He international nursing day It is celebrated every May 12. Because? Because on that day, in 1820, Florence Nightingale was born into a wealthy British family. What fate did she await her? Toiling in her education in order to get a good marriage with someone of her social class.

But Florence had other planes. In 1837 she announced to her family her desire to dedicate herself to nursing, a profession that at that time was associated with working-class women. Nothing to do with a cultured young woman like Florence! As if that were not enough, in 1840, she begged her parents «to let her study mathematics instead of repetitive work and quadrat practice.»

Despite initial family opposition, Nightingale managed to train in both disciplines. He learned arithmetic, geometry, and algebra from tutors such as mathematician James Joseph Sylvester. And she became a self-taught nursing expert, frequenting the health centers that she visited on each of her trips.

In August 1853 he took up the post of superintendent at the Institute for the Care of Sick Ladies (homeless women) in London. Some improvements were made there, such as the installation of hot water in the rooms and the placement of an elevator.

Between October 1853 and February 1856, the Crimean War took place, a conflict between the Russian Empire and an alliance made up of the United Kingdom, France, the Ottoman Empire, and the Kingdom of Piedmont and Sardinia. British troops were mobilized to fight in the Crimea against the tsarist government’s policy of aggression against Turkey.

Although the Allies were winning on the battlefield, disease was decimating the British army. In the first weeks of the conflict, 80% of those who died in field hospitals were victims of deficient health care. The then British Secretary for War and longtime acquaintance of the Nightingale family, Sidney Herbert, asked Florence for help.

On October 21, 1854, Nightingale and her team of thirty-eight volunteer nurses set out for the front. They were transported across the Black Sea to Britain’s base of operations at Scutari. They arrived there at the beginning of November 1854.

The panorama they found in the hospital was bleak: the soldiers received inadequate treatment by a medical team overwhelmed by the situation, while the army commanders did not react. Medical supplies were in short supply, hygiene was pitiful, infections were rife, food was insufficient and poorly treated.

Under these conditions, soldiers died from diseases such as typhus, typhoid fever, cholera and dysentery. Those deaths far outnumbered those due to injuries sustained on the battlefield.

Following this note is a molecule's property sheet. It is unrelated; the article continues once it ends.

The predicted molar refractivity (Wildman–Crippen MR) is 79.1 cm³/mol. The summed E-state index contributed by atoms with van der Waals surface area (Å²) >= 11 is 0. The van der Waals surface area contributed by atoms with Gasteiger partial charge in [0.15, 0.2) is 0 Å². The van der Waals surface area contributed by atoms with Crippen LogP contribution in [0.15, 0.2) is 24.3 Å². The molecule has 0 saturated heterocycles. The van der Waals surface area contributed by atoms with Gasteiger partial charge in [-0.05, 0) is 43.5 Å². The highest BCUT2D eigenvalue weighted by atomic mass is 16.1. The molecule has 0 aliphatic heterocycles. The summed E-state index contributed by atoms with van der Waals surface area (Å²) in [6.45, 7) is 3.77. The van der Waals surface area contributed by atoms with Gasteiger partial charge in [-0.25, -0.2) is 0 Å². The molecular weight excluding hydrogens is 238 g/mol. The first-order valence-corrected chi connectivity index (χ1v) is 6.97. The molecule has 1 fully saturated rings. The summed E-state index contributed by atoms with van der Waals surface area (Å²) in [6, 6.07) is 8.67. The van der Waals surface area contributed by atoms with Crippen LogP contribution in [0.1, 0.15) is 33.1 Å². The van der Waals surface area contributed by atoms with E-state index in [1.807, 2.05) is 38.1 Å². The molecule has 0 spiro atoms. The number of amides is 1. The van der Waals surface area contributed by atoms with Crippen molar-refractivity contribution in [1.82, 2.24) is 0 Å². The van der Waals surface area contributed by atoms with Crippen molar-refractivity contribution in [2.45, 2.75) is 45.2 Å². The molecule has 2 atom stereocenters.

Florence requested health aid from the British government and, after receiving it, surely the cleaning of polluting dumps and improved ventilation in the hospital. With these measures the death rate dropped rapidly.

The days passed and Florence walked around with her lamp, every night, taking care of and observing the patients, noting their evolution and collecting data.

A Graphics Pioneer

After the war, Nightingale devoted himself to ordering his detailed notes and collecting statistics on mortality in the military hospital. To convince the authorities of his conclusions, he used a graphical system instead of presenting his numbers in a tedious and unintelligible list.

idea the call rose diagram who managed, directly and intuitively, to convince the British Government of the need to carry out drastic hygiene reforms in hospitals.

The rose diagram includes an explanation in its lower left corner:

Each of the blue and red areas and the black sections are measured using the center as the common vertex.

The blue sections measured from the center of the circle represent, area by area, deaths from infectious diseases, from predictable to mitigable. The red sections measured from the center represent deaths from injuries. The black sections measured from the center represent deaths from other causes.

The black line that crosses the red triangle in November 1854 marks the limit of deaths due to all other causes during that month. In October 1854 and April 1855, the black area coincided with the red. In January and February 1855, blue coincided with black.

Entire areas can be compared by following the blue, red, and black boundary lines.

As can be seen, in this diagram three variables are represented: time (each sector is a month), the number of deaths (the area of ​​the sector) and the cause of death (color). It was a novel system at a time when the usual statistical charts were bar and pie charts, representing only one or two variables.

The rose diagram shows that, after the hygiene measures taken by Florence, the proportion of deaths from disease (the blue sectors) gradually decreased. She provided a visual and quick way to convince the authorities of the changes that they urgently undertake. Without a doubt, Florence Nightingale saved many people’s lives.

The year 2010 was declared International Nursing Year to revive, among others, the historical relevance of Florence Nightingale on the centenary of her death.

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This article is a compendium of articles Florence Nightingale, statistical pioneer and Florence Nightingale, much more than the lady with the lamp from the blog women with sciencepublication of the Chair of Scientific Culture of the UPV/EHU.

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